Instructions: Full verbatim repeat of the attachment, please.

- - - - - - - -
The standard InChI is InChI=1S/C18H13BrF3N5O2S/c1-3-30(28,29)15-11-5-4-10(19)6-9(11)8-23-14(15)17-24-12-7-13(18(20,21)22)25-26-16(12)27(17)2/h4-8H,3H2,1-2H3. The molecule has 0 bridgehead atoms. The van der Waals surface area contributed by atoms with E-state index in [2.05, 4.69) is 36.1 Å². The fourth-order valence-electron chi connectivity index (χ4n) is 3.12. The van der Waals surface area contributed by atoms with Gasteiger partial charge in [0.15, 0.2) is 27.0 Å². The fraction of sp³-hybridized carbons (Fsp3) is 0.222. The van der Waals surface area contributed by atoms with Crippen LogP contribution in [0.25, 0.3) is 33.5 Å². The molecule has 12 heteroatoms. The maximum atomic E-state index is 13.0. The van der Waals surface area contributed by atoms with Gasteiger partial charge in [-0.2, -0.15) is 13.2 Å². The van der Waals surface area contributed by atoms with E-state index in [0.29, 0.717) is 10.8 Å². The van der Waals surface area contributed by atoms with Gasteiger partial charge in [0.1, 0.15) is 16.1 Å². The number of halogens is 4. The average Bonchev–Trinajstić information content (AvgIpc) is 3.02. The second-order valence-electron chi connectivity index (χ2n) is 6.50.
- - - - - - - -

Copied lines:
The standard InChI is InChI=1S/C18H13BrF3N5O2S/c1-3-30(28,29)15-11-5-4-10(19)6-9(11)8-23-14(15)17-24-12-7-13(18(20,21)22)25-26-16(12)27(17)2/h4-8H,3H2,1-2H3. The molecule has 0 bridgehead atoms. The van der Waals surface area contributed by atoms with E-state index in [2.05, 4.69) is 36.1 Å². The fourth-order valence-electron chi connectivity index (χ4n) is 3.12. The van der Waals surface area contributed by atoms with Gasteiger partial charge in [0.15, 0.2) is 27.0 Å². The fraction of sp³-hybridized carbons (Fsp3) is 0.222. The van der Waals surface area contributed by atoms with Crippen LogP contribution in [0.25, 0.3) is 33.5 Å². The molecule has 12 heteroatoms. The maximum atomic E-state index is 13.0. The van der Waals surface area contributed by atoms with Gasteiger partial charge in [-0.2, -0.15) is 13.2 Å². The van der Waals surface area contributed by atoms with E-state index in [0.29, 0.717) is 10.8 Å². The van der Waals surface area contributed by atoms with Gasteiger partial charge in [0.1, 0.15) is 16.1 Å². The number of halogens is 4. The average Bonchev–Trinajstić information content (AvgIpc) is 3.02. The second-order valence-electron chi connectivity index (χ2n) is 6.50.